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613 hospital beds in Catawba County; study says if we maintain safeguards we won't stress hospitals

613 hospital beds in Catawba County; study says if we maintain safeguards we won't stress hospitals

Only $5 for 5 months

Projections show the peak of the coronavirus in North Carolina may be in May, according to one study.

If social distancing policies are kept in place through May, hospital resources have a lower chance of being stressed by the coronavirus, according to a study released by North Carolina health researchers and epidemiologists.

If the social-distancing policies are lifted at the end of April, the hospitals have a higher chance of being overrun with coronavirus patients and their resources strained, especially acute and intensive care beds, according to the study released by health researchers with Blue Cross and Blue Shield of North Carolina, the University of North Carolina Chapel Hill, Duke University, NoviSci Inc. and RTI International.

North Carolina has over 8,296 hospital beds available and more than 18,000 beds in the state. There are about 3,000 ventilators in the state and about 700 are in use, according to the N.C. Department of Health and Human Services website.

Locally, Frye Regional Medical Center has 355 hospital beds and Catawba Valley Medical Center has 258, according to the American Hospital Directory.

Frye and CVMC did not say how many beds there are available. The study assumed an average of 45 percent of beds are typically full and in use at hospitals, which would leave about 337 hospital beds available in Catawba County.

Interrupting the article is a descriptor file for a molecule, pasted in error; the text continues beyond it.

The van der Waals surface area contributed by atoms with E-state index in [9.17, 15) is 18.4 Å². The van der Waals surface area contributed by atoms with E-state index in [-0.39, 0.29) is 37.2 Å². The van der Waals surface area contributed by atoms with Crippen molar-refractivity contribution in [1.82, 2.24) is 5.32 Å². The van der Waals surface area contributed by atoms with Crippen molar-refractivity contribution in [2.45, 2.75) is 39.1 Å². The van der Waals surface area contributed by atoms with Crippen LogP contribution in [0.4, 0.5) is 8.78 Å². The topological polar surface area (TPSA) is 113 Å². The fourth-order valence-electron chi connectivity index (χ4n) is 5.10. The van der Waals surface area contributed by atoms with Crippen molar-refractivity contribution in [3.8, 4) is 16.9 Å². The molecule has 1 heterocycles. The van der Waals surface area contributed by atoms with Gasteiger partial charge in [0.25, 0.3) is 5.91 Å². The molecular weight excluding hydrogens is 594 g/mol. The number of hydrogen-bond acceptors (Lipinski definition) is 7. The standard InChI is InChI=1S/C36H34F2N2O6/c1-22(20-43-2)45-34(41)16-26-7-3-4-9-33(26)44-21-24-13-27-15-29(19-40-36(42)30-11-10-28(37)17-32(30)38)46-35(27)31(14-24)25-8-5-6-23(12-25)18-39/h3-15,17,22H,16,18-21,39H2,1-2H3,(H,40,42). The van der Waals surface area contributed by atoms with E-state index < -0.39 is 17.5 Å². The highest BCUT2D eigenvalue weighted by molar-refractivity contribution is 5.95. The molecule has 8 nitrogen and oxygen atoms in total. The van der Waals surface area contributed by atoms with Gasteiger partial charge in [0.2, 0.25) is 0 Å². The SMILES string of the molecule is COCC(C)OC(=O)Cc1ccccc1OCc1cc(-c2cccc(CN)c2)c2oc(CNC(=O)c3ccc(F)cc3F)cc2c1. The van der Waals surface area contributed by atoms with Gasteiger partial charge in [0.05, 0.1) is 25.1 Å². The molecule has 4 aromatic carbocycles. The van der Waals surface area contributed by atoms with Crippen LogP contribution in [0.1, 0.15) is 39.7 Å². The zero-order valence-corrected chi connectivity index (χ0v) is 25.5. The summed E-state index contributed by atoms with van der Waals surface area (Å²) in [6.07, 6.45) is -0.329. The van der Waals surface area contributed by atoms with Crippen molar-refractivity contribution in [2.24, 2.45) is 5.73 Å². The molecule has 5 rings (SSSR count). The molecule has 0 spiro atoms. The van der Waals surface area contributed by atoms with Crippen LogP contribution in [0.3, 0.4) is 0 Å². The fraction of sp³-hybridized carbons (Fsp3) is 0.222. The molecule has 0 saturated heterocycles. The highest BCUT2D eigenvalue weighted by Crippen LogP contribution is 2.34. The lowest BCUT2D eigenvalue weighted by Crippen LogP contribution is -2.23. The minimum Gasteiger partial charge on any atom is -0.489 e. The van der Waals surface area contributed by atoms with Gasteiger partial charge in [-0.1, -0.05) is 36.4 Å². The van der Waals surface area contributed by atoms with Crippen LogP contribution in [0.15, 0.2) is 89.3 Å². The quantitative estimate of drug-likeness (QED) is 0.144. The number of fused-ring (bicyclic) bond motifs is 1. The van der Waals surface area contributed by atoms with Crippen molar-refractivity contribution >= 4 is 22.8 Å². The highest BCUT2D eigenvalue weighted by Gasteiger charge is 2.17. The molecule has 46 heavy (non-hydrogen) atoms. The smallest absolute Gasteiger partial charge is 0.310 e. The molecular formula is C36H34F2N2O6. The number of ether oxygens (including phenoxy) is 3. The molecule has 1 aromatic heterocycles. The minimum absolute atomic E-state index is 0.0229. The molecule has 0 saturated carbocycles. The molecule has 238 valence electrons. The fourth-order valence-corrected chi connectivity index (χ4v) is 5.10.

The study estimates that if policies like the stay-at-home order are kept in place past the end of April, about 250,000 people in North Carolina could be infected with coronavirus by June 1. If the policies are lifted, that number could be 750,000, the study found.

Another view of the pandemic

A different study from the Institute for Health Metrics and Evaluation at the University of Washington also shows hospital resources may not be stressed by COVID-19 patients if strict social-distancing rules are kept in place through May.

Last week, the IHME updated its predictions for how many may die due to COVID-19, cutting the number of deaths in North Carolina from the almost 2,500 originally predicted to about 520. The peak day went down from 50 predicted deaths to 27.

The update also predicts North Carolina won’t run out of ventilators and hospital beds during the peak surge of coronavirus cases. Originally, the study estimated the state’s hospitals would be overloaded.

The update takes into account new information from other affected regions and new restrictions put in place, like the “stay-at-home” order that went into effect at the end of March, according to IHME.

The IHME predicts at the peak of the virus, forecast to be today, the state may need between 646 and 2,866 hospital beds, at most about 40 percent of the available hospital beds in North Carolina.

Catawba County Public Health Director Jennifer McCracken said the county has been preparing for the outbreak with community and health-care partners. “We are constantly planning ahead by assessing future needs and identifying additional resources in all areas affected by this evolving situation,” McCracken said.

McCracken said the best way to not overrun hospitals is to stop the spread of the virus.

“No matter how ready we are, the best way to prepare for more cases is to prevent more cases, and that’s going to take all of us,” McCracken said. “If we each do everything we possibly can to prevent the spread of this disease, we can help lessen its impact on our community and our health-care system.”

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